Chinese artisan Chen Guowen: his Yin Hao Jian is as noble and glamorous as a princess of a kingdom!
Looking back at the long river of time, during the peak of tea culture development in the Song Dynasty, Jianzhan stood out among all ceramics and was known as the sacred artifact of tea ceremony. Countless literati and scholars pursued and praised it. Even Emperor Huizong of Song personally wrote and spoke about it, as recorded in the "Da Guan Cha Lun": "The color of the Jianzhan should be blue-black, and the ones with jade-like stripes are the best." Looking back to those years, "the king and the people drinking from the same Jianzhan, and scholars and officials enjoying the same pleasure," what an unprecedented grandeur it was!
During the Song Dynasty, when Jianzhan dominated the ceramics scene, Yin Hao Jian undoubtedly stood out as one of the finest. Its appearance resembles rabbit fur, vivid and lifelike, with delicate and intricate patterns fully displayed. The glaze surface is smooth and warm, with frost-like patterns shining and complementing each other. The colors of its veins are unique and elegant, and the texture reveals a subtle and mysterious natural color. It is not surprising that Emperor Huizong of Song, who was accustomed to seeing the finest treasures, was enamored with it and praised it endlessly.
After a thousand years, today, the lost treasure has been reborn after nearly 800 years, and generation after generation of Jianzhan artisans are reviving the ancestral Jianzhan culture to its former glory, and Chen Guowen is one of them.
As a native of Shuiji Town, Jianyang District, Nanping City, Chen Guowen has been fascinated by the Jianzhan culture since he was a child. Chen Guowen's aunt lived next to a kiln, and every time he went to her house, he would bring his younger brother and listen to the stories told by the elderly about Jianzhan. It was under such influence that the young Chen Guowen's heart began to sprout a budding seed, and the word "Jianzhan" was deeply engraved in his heart.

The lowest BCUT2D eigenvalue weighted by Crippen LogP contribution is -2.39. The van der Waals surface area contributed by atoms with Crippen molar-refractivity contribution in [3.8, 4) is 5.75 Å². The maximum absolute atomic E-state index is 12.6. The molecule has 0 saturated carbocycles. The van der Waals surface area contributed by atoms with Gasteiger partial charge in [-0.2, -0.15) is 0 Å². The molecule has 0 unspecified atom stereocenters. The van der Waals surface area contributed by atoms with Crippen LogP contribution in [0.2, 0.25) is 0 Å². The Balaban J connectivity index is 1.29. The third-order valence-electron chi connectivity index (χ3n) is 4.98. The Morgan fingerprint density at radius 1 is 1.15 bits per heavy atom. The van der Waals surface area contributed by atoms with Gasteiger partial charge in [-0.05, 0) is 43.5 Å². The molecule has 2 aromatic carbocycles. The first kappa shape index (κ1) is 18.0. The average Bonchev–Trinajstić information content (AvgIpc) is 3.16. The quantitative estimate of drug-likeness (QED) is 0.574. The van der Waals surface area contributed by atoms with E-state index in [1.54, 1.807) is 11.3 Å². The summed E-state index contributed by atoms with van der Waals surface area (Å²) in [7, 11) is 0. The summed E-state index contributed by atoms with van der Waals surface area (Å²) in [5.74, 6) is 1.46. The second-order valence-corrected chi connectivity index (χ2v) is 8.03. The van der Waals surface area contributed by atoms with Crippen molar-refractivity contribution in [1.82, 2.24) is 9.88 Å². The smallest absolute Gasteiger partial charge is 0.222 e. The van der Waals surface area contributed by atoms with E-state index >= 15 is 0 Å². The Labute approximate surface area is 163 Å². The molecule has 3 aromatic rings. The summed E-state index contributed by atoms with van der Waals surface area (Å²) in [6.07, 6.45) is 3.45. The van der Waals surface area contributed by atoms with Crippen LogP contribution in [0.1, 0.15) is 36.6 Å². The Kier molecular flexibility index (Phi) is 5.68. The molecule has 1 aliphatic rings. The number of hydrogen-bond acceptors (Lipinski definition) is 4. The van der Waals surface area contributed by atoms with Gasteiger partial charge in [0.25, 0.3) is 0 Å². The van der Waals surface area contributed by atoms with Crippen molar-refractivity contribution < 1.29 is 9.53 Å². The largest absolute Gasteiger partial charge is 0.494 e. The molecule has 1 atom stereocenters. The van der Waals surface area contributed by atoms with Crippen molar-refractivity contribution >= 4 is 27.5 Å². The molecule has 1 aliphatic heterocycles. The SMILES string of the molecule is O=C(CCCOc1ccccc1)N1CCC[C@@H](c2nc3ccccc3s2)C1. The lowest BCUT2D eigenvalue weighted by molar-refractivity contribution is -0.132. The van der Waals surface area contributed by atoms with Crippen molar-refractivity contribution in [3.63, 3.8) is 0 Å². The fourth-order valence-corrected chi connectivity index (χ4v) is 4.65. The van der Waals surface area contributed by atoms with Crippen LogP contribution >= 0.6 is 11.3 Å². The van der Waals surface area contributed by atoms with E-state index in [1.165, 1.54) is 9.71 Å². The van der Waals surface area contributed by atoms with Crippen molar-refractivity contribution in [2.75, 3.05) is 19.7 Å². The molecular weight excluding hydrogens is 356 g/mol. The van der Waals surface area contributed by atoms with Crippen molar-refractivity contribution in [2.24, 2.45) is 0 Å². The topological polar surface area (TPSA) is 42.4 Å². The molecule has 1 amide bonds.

In September 1979, a research group consisting of the Central Academy of Arts and Crafts, the Fujian Provincial Science and Technology Commission, the Fujian Light Industry Institute, and Jianyang Ceramics Factory was formed to revive the ancient craft of Jianzhan, which had been lost for hundreds of years. In 2011, the "Jian Kiln Jianzhan Firing Technique" was listed in the national intangible cultural heritage list.
"At that time, I was so obsessed with Jianzhan that I would forget to eat and sleep. My favorite thing to do was to go to various kiln sites to watch the masters firing Jianzhan."
Due to his passionate love for Jianzhan, Chen Guowen had the idea of firing Jianzhan himself. However, at that time, the Jianzhan craft had just been revived, and there were not many masters who could fire Jianzhan. Therefore, Chen Guowen bought a small kiln and tried to fire Jianzhan by himself. For more than 200 days out of the 365 days in a year, he tried tirelessly without any guidance from a master, relying only on his passion and love for Jianzhan. However, the Jianzhan he fired was not ideal and had many flaws.